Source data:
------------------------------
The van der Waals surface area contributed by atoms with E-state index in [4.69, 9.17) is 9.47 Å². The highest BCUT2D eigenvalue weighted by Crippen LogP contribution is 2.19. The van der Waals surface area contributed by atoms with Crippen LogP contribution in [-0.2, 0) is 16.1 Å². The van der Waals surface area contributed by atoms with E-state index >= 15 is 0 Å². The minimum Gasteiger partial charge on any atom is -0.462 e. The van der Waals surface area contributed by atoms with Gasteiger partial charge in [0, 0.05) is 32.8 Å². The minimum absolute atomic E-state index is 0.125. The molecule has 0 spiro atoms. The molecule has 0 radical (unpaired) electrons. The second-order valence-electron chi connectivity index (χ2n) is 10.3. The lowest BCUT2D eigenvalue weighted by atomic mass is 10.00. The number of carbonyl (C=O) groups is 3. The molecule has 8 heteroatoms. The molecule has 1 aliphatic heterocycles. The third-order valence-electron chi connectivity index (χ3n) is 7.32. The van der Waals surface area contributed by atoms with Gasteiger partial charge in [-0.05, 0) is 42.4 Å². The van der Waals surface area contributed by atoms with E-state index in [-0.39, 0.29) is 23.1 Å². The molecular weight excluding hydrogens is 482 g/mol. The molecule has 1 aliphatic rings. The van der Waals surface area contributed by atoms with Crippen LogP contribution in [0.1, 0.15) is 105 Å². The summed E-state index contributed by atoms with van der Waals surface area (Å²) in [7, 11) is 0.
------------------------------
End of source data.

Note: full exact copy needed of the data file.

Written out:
The van der Waals surface area contributed by atoms with E-state index in [4.69, 9.17) is 9.47 Å². The highest BCUT2D eigenvalue weighted by Crippen LogP contribution is 2.19. The van der Waals surface area contributed by atoms with Crippen LogP contribution in [-0.2, 0) is 16.1 Å². The van der Waals surface area contributed by atoms with E-state index >= 15 is 0 Å². The minimum Gasteiger partial charge on any atom is -0.462 e. The van der Waals surface area contributed by atoms with Gasteiger partial charge in [0, 0.05) is 32.8 Å². The minimum absolute atomic E-state index is 0.125. The molecule has 0 spiro atoms. The molecule has 0 radical (unpaired) electrons. The second-order valence-electron chi connectivity index (χ2n) is 10.3. The lowest BCUT2D eigenvalue weighted by atomic mass is 10.00. The number of carbonyl (C=O) groups is 3. The molecule has 8 heteroatoms. The molecule has 1 aliphatic heterocycles. The third-order valence-electron chi connectivity index (χ3n) is 7.32. The van der Waals surface area contributed by atoms with Gasteiger partial charge in [-0.05, 0) is 42.4 Å². The van der Waals surface area contributed by atoms with E-state index in [-0.39, 0.29) is 23.1 Å². The molecular weight excluding hydrogens is 482 g/mol. The molecule has 1 aliphatic rings. The van der Waals surface area contributed by atoms with Crippen LogP contribution in [0.1, 0.15) is 105 Å². The summed E-state index contributed by atoms with van der Waals surface area (Å²) in [7, 11) is 0.